5 Prohibition Cocktails You Should Try

– by JD Westfall –


Two of my personal passions are old-timey styles (music, fashion, movies, etc.) and, of course, delicious drinks. Naturally, I’m overjoyed when those two things can join together as one. If you’re anything like me, you should absolutely adore Prohibition cocktails, drinks that were invented undercover during the countrywide ban on alcohol. Some of these were disgusting and existed solely out of necessity, but some of them are amazing, and you should absolutely still give them a try. Bust out your old George Gershwin records while testing out these top-notch drinks.

  1. Bee’s Kneeslemon

Despite having first been created during the days of bathtub gin (which was every bit as unappetizing as it sounds) over time the Bee’s Knees cocktail gained general acceptance amongst bartenders, though was viewed in a slightly disparaging light due to its origins. However, now that enough time has passed and we don’t readily associate gin with disgusting and overwhelming flavor, it is much easier to accept this drink now. And accept it you should. Here is one of the possible varieties for mixing the drink.

2 oz gin

¾ oz lemon juice

¾ oz honey

Mix all ingredients together and pour over top of ice. (You can either just toss them all together like that, or if you want to honey to be more smooth then you can mix it with an equal amount of water and heat it first to make the honey dissipate)

… and most recipes recommend adding a lemon twist on top, but I personally prefer to borrow the sprig of basil from the related Honey Basil Deluxe cocktail.

  1. Mary Pickford

cocktail in a martini glassesI’m fond of this one as it brings my love of classic movies into the mix as well. Named for the legendary Mary Pickford (who helped found the Academy of Motion Arts and Sciences as well as the United Artists studio), this cocktail dates back to approximately the 1920s, when it was first made in Cuba. It has a delightful strong scent with a sweet flavor, so basically the exact thing you desire anytime you’re lying on a beach. Take a look at the ingredients.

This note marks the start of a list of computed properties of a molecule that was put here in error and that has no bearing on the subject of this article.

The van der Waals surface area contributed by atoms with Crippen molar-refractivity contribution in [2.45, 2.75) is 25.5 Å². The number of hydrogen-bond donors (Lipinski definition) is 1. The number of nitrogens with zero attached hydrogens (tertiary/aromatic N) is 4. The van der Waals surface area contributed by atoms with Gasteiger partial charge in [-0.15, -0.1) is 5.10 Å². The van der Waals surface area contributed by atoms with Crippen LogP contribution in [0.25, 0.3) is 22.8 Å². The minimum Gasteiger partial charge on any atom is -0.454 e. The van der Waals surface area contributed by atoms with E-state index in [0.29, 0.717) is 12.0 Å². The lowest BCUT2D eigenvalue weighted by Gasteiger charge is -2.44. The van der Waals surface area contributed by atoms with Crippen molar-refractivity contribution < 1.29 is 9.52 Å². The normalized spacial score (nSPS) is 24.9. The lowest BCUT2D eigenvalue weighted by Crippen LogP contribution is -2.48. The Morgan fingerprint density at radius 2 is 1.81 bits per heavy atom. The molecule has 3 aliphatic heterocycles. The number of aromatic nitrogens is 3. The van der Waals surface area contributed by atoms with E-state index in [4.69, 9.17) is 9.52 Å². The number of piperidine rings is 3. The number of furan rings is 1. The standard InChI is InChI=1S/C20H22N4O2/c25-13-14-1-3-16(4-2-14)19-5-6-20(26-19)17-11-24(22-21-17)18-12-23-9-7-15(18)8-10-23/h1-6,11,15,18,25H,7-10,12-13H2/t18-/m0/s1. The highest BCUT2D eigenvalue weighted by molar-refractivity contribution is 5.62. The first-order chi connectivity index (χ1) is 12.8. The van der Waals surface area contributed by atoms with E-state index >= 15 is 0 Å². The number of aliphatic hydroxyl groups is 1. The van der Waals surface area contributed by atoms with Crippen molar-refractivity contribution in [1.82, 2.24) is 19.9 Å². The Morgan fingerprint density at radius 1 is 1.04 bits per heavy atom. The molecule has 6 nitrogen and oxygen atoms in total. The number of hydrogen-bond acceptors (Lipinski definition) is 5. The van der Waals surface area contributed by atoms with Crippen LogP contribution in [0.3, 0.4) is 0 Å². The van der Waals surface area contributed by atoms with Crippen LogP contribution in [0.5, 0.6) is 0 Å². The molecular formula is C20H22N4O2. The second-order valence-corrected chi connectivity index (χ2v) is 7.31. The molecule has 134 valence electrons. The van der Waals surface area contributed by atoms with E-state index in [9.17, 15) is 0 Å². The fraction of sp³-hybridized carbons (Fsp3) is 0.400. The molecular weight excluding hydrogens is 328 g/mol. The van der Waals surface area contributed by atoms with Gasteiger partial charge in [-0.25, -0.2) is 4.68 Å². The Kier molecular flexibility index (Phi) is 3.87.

1½ oz white rum

1 oz pineapple juice

½ tsp maraschino liqueur

½ tsp grenadine syrup

If you haven’t got the maraschino liqueur, fret not. I recommend substituting amaretto, but be careful to put in a little less than the recipe suggests, as amaretto is sweeter.

Simply mix all the ingredients together, and garnish with a cherry if you feel so inclined.

  1. Ward 8ward8

This delightful mixture actually pre-dates the Prohibition by several decades, but it was during that time that it really left its mark, therefore I count it worthy of inclusion.

2 oz rye or other whiskey

½ lemon juice

½ oz orange juice

1 tsp grenadine syrup

The original directions specify that this cocktail should be served in a cocktail glass and decorated with a paper Massachusetts flag. Call me a revisionist, but I don’t think that detail is 100% necessary. Decide for yourself. And also decide for yourself if you agree that this mixture deserved to be named the best cocktail of 1934, the first year after Prohibition.

  1. Rusty Nail

rustynailSometimes, simplicity is best. This one takes exactly three ingredients, and one of those is ice.

1½ oz Scotch whisky

¾ oz Drambuie

Pour the two directly into an old-fashioned glass filled with ice and enjoy.

If you don’t happen to have Drambuie (I’ve so far met two people who offhand knew what Drambuie even was) in which case you can make a related drink, The Godfather. It’s essentially the same thing, but using Bourbon and Amaretto instead, and some suggest having each of those ingredients in equal measure to one another. It’s technically not from the Prohibition era, but I feel it’s close enough (and good enough) for at least a mention here. (For further variety, you can swap out the bourbon for vodka to make yourself a Godmother.)

  1. southsideSouth Side

What else could possibly be a deserving number one? Possibly the only drink that looks as good as it tastes. Delightfully simple and yet splendidly fancy.

3 oz gin

1½ oz lemon juice

¾ oz sugar syrup

7 or 8 mint leaves

Club soda

Lemon peel

Mix all the ingredients except the club soda and lemon peel together and serve into a highball glass with ice. Whatever space remains, fill with club soda and then toss in that lemon peel. If you haven’t got the sugar syrup, you can easily just mix ½ oz of sugar with ¼ oz of water and it’ll to the trick just fine.


Now while you’re not required to don suspenders and a fedora while making these drinks, I cannot highly enough recommend such a move. Also if you have any Al Jolson movies laying about the house, give them a watch too.

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